Sometimes people say that I would make a good Bishop, and I say, “Not in a 1000 years, thank you very much!” Why not? Probably because it is hard enough to live up to my calling as a Priest, let alone the even higher calling of a Bishop! This is brought out today in our 1st Reading (Jeremiah 23:1-6) where doom is pronounced on the shepherds who fail to look after their sheep, and then by the words of the Gospel (Mark 6:30-34) where, despite the fact that the disciples are tired and need rest, they have to respond to all the people who have come asking for help, because the people “were like sheep without a shepherd.”
Notice that this was all the people, not just the “faithful”. One of the problems we English Catholics face is that because of our history we think that Bishops and Priests are only meant to be shepherds to those who call themselves Catholics. But it’s not so. The message of the Gospel is for everyone. I once spoke to a priest in a small parish who said that he didn’t have much to do. I had great trouble not exploding angrily at him. He had forgotten that you and I are meant to share the love and hope of the Gospel with everyone we meet. You in your ordinary life wherever you go, even on holiday, and Bishops and Priests most especially in our special role as men of prayer and prophecy. We may wish we could just speak to the faithful like you who are at Mass today, but we actually have a lot more responsibilities than that!
One of the areas where we must speak is an area where there is much argument at the moment. Modern medical technology has done wonderful things for us all, but it has also brought new challenges. Doctors can keep us alive in ways that were unimaginable a hundred years ago, so when should we be allowed to die? Human embryos (what I would call tiny human babies) can be conceived outside the womb and preserved alive for a very long time, and then discarded if not wanted. Is this a good way to treat human life?
In order for our Bishops to tackle such questions they need to know a lot more about the actual medical situations that we are talking about, and that is one of the reasons why our Bishops here in England and Wales want us to support the Anscombe Bioethics Centre which is actually based in Oxford. This organisation was founded by Catholic Doctors and Professors of Medicine along with Catholic Theologians and Philosophers who came together back in 1977 to create this Centre, where together they could look seriously at the new problems modern medicine was facing, and then provide intelligent and well-worked out answers that are faithful to the Gospel.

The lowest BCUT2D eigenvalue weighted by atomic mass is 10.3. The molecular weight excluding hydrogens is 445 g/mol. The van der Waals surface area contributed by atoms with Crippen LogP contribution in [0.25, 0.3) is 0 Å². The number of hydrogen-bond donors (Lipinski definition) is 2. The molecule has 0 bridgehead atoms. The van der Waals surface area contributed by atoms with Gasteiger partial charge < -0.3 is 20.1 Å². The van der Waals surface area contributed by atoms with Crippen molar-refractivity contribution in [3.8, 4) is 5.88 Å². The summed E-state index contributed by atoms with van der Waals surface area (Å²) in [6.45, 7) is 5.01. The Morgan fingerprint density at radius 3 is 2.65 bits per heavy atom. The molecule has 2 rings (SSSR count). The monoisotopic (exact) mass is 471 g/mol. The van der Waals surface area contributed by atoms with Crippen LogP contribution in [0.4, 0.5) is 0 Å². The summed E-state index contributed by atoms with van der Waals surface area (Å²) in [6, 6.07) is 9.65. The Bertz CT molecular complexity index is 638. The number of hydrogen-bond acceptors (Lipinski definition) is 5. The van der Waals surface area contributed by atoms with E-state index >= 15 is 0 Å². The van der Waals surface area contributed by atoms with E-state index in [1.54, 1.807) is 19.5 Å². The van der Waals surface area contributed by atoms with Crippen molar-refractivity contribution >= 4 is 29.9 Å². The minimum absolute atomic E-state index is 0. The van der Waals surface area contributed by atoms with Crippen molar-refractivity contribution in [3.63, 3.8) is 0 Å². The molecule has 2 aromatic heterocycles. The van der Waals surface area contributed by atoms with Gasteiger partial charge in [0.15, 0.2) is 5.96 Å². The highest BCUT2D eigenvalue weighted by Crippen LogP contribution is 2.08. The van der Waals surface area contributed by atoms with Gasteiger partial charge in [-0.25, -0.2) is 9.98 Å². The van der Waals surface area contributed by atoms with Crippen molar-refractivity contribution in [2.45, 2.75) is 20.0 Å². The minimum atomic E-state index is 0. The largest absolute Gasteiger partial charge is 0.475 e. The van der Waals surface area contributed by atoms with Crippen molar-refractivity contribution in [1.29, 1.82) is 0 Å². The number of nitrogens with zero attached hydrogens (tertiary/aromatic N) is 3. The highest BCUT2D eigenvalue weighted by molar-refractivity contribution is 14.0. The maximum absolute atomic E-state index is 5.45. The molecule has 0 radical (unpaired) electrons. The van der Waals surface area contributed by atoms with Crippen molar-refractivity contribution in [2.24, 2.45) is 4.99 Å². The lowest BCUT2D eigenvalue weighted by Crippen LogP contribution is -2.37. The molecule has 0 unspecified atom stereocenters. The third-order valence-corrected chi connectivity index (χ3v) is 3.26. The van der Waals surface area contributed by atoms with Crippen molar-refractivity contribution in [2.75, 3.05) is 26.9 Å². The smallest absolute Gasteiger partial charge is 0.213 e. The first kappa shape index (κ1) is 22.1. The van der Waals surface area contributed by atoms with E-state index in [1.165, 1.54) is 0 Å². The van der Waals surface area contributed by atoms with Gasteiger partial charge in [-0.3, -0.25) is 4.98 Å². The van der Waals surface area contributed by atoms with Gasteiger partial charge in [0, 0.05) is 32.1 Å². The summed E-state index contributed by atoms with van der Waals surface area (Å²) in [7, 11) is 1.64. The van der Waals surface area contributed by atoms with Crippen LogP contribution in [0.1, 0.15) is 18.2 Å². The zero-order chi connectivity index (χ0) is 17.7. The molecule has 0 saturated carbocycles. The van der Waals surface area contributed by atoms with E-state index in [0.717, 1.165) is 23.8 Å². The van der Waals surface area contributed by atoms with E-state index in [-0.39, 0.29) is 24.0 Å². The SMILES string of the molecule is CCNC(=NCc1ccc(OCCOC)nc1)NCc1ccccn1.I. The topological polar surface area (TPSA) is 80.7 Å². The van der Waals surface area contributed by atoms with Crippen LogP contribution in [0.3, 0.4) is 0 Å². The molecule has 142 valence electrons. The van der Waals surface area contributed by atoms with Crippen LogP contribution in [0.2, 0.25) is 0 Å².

Faced with someone dying slowly of some awful illness, it is all too easy to suggest a simple solution, like allowing them to kill themselves, without realising the full implications of what we are saying. What we allow one person to do affects us all, and once human life can be taken in the case of one person, then it opens up the possibility for others. Perhaps you might not be so happy if your children began to suggest death to you just because you were becoming old!
We Catholics ought to realise however that it is also wrong to strive to keep someone artificially alive. Remember that Pope John Paul II eventually said – No more medical interventions, just let me die – and he was being, as he always was, true to Catholic teaching. Equally doctors will prescribe increasing doses of diomorphine to those in great pain, and provided their intention is to relieve that pain and not to kill, then the fact that the diomorphine may bring people to a slightly quicker and mainly pain-free death is perfectly OK.
The Anscombe Centre also looks at the way Human Embryos are treated, and has shown us that much of the preservation of such embryos until they can be thrown away, if not wanted, is also unnecessary. All this talk of embryo stem cells being needed to help others who are suffering is being contradicted by the increasing use of adult stem cells and other medical advances.
Much of the detail of this is beyond me and beyond our Bishops which is why we need well-informed Catholic doctors and medical scientists who know their stuff and can argue the Catholic case wisely and well. All this the Anscombe Centre helps to provide, so if you are a Catholic doctor or someone involved in that world then you should look at the Centre’s Website and see what kind of resources are available to help you think through these things.
Yes, we are all – Bishops, Priests, Doctors and all of us – called to be Shepherd in one way or another, and we need all the help we can get.